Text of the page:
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Lore of the law

29 June 2012


WHAT would you nominate as England's greatest gift to the world? We might plump for choral matins, or Shakespeare, or the General Synod - but not the former prison chaplain turned barrister, the Revd Harry Potter (yes, really). He proclaims, in The Strange Case of the Law (BBC4, Wednesday of last week), that the greatest export of all is our system of common law - a peculiarly impressive conviction, coming from a Scotsman.

The first episode last week looked at its origins, from Anglo-Saxon to Medieval England. The earliest law code in Europe is a sixth-century list of fines. A felony or injury could be cleared, on payment to the victims or their family of the appropriate fine.

This sounds an extraordinarily mechanistic view of law, until we appreciate the context. Paying the fine drew a line under the offence, cutting short the likelihood of its developing into a feud. The victim's family were responsible for ensur­ing that the perpetrator paid up - there were no legal officers.

Later, hundred and shire courts sought to determine guilt by a system of oath-takers: relative to the severity of the crime, you had to provide the relevant number of people who would attest, under oath, your innocence. This sounds open to abuse, but, in a culture where eternal damnation was only a hair's breadth away, a religious oath was treated with the utmost seriousness, as perjury could lead to eternal torture in the fires of hell.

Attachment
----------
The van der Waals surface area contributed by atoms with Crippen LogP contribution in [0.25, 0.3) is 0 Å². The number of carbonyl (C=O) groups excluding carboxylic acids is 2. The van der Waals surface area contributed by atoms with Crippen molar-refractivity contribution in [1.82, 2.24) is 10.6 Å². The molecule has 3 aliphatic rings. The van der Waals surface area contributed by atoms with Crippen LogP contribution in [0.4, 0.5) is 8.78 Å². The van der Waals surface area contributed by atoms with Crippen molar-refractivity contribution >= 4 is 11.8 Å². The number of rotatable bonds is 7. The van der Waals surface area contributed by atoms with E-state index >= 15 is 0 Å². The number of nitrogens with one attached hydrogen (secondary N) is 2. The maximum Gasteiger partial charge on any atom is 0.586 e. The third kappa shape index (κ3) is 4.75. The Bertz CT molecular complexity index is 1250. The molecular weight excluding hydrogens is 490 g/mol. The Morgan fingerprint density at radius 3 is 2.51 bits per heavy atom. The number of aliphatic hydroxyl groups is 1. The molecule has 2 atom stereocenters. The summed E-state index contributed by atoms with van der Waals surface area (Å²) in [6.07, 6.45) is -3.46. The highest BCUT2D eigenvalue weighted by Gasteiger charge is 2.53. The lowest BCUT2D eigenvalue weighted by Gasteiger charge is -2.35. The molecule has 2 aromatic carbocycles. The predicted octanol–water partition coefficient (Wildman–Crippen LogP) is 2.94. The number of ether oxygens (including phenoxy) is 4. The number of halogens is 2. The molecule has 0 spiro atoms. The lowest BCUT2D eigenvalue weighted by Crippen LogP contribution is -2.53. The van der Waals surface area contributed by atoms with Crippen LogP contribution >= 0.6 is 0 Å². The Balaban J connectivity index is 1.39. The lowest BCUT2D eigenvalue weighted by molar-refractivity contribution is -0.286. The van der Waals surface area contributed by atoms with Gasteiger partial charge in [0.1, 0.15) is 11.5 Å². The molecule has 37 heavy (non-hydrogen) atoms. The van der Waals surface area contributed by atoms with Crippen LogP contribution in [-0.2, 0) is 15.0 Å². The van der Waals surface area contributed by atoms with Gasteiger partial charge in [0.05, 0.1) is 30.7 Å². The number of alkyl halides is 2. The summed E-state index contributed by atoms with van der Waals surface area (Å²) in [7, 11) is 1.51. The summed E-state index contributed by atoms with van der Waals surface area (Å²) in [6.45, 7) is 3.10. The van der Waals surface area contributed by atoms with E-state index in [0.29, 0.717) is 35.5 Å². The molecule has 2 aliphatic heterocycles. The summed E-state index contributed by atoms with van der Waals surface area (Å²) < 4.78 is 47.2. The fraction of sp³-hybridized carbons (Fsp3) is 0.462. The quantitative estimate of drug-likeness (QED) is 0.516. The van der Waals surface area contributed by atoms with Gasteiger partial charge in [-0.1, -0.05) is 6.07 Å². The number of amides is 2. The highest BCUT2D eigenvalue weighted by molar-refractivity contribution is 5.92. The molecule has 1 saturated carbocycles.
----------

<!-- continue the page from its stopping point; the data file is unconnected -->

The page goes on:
The programme was shot through with religion: trial by ordeal was supervised by clerics - as God would, of course, ensure that the truly innocent would not be harmed by grasping red-hot iron or being thrown, bound, into a lake.

True Love (BBC1, Monday to Friday of last week) was a series of five half-hour dramas: Monday's, for example, told the story of Paul, from whose marriage all spark had been extinguished, who fell for a blonde when he passed at the bus stop. The attraction was mutual, leading to an explosion of passion. The girl left, taking a chunk of his savings with her. He returned to his wife.

The dialogue was improvised by the cast, proving once and for all how much we need playwrights. The whole thing was dire in the extreme. Each playlet was set in Margate, and each scene was set in the warm glow of either sunrise or sunset. All truth and reality was as thoroughly airbrushed out of the location as it was from plot, dialogue, and character.

Truth and reality were centre-stage in the remarkable Plan B, Leona and Labrinth: Project Hack­ney (BBC3, Sunday of last week), in which these three megastars of the pop scene returned to their London borough of origin to encourage young people in a pupil-referral unit to create and perform raps and songs.

Every cliché of therapeutic self-empowerment was invoked, but, for once, they felt true to the situation. Ben (Plan B's real name), Leona Lewis, and Labrinth proved themselves gifted in enabling these troubled young people to find within themselves the honesty and creativity to express their feelings and tell their stories. This introduced to them, for the first time, the idea that sustained hard work might deliver far more satisfaction than anything else.

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